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Multiple special schools overcrowded in Barnet

Three of the six special schools in Barnet were over capacity in the 2022-23 school year reports Will Grimond, Data Reporter

Children putting their hands up in a school class
Across England, 63% of 1,077 special schools had at least met capacity – (Credit – Radar)

Multiple special schools in Barnet were over capacity last academic year, new figures show.

Data from the Department for Education shows nearly two-thirds of special schools were full or overcrowded across England – with a union warning a lack of funding is letting down children.

The figures show three of the six special schools in Barnet were over capacity in the 2022-23 school year.

All 141 available places were filled at Northway School, while Kisharon School had 73 pupils for 72 places.

In addition, Oak Hill School was over capacity, with 47 spots and 49 children studying.

Across England, 63% of 1,077 special schools had at least met capacity, with around 4,000 more pupils than places.

The Department for Education said this “may be a result of the way capacity has been measured, which does not take account of type of need.”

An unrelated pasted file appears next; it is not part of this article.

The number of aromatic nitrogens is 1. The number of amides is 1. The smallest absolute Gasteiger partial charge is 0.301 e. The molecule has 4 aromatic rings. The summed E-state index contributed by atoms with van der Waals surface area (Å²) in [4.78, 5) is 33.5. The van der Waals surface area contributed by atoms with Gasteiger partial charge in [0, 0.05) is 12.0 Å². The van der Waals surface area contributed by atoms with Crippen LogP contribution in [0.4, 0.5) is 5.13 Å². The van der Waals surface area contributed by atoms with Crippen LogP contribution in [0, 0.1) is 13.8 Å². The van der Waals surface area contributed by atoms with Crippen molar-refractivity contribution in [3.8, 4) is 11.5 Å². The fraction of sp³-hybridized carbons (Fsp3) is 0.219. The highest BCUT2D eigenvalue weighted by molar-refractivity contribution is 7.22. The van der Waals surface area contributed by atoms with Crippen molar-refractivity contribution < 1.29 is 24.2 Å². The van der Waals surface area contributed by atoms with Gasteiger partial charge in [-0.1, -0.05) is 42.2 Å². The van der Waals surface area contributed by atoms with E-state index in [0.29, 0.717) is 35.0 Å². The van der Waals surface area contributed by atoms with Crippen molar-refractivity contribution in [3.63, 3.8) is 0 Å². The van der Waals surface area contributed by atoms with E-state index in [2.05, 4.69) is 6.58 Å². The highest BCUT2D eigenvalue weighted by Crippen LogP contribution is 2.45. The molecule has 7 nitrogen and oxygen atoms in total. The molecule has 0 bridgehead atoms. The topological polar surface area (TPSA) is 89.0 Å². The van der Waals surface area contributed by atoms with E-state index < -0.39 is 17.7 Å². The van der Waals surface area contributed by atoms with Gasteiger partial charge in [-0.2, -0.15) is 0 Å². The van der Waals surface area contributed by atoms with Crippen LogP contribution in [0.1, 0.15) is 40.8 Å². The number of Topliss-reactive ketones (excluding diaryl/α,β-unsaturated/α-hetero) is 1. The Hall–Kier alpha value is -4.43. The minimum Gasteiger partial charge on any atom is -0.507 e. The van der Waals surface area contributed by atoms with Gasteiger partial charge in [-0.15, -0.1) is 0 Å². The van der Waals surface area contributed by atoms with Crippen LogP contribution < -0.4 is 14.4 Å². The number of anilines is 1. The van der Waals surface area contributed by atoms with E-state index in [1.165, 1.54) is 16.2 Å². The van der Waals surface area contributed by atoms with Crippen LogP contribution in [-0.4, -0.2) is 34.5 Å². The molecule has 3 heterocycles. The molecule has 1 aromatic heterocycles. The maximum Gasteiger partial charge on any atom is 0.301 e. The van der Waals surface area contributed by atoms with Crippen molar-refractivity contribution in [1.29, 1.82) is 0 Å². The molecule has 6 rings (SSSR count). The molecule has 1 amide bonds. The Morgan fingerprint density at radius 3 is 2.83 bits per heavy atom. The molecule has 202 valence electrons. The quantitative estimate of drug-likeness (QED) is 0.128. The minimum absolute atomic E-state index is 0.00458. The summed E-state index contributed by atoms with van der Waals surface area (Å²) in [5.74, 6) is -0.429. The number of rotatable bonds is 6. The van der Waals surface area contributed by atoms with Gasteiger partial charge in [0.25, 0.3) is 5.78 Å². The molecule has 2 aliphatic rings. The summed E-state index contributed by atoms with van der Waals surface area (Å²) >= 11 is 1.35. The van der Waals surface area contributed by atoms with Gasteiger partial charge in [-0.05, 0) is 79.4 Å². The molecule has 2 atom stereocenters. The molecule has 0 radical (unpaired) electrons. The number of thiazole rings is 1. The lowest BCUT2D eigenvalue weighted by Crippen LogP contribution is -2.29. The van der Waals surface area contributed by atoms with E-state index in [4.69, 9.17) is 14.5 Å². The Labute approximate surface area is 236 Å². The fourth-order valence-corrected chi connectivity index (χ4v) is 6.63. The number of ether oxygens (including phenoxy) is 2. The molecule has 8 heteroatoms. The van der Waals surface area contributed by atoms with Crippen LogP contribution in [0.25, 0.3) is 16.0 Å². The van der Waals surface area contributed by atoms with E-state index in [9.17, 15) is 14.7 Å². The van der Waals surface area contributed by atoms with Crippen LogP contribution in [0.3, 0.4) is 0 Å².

Rob Williams, senior policy adviser at school leaders’ union NAHT, said the figures represent a “complete mismatch” between the needs of these children and the funding available to schools and local authorities.

He said: “There are simply not enough special schools for pupils who need more specialist support.

“Many children are therefore instead being placed in mainstream schools which may themselves be over capacity, and may not have the staff, expertise or resources needed to offer the best possible education and support.”

Mr Williams urged increased funding for children with special educational needs.

Earlier this month, Education Secretary Gillian Keegan admitted to school and college leaders the Government had not done enough for these children.

Speaking to the Association of School and College Leaders annual conference, Ms Keegan said: “If you look at special educational needs, we haven’t built enough special educational needs places or schools.”

Addressing the same conference, shadow education secretary Bridget Phillipson said the challenge facing children with special educational needs or a disability was “enormous”, and it would take time for Labour to “turn that around”.

The figures further show nearly a quarter of state secondary schools across England were full or overcrowded, largely unchanged from a year before.

In Barnet, seven of 28 schools were at or above capacity.

Meanwhile, 17% of primary schools across the country were facing the same issue – with 24 of them in Barnet.

In the Spring Budget the Chancellor promised £105 million over the next four years to build more than a dozen new special free schools.

The Treasury said it would create more than 2,000 additional places for children with Send in England.


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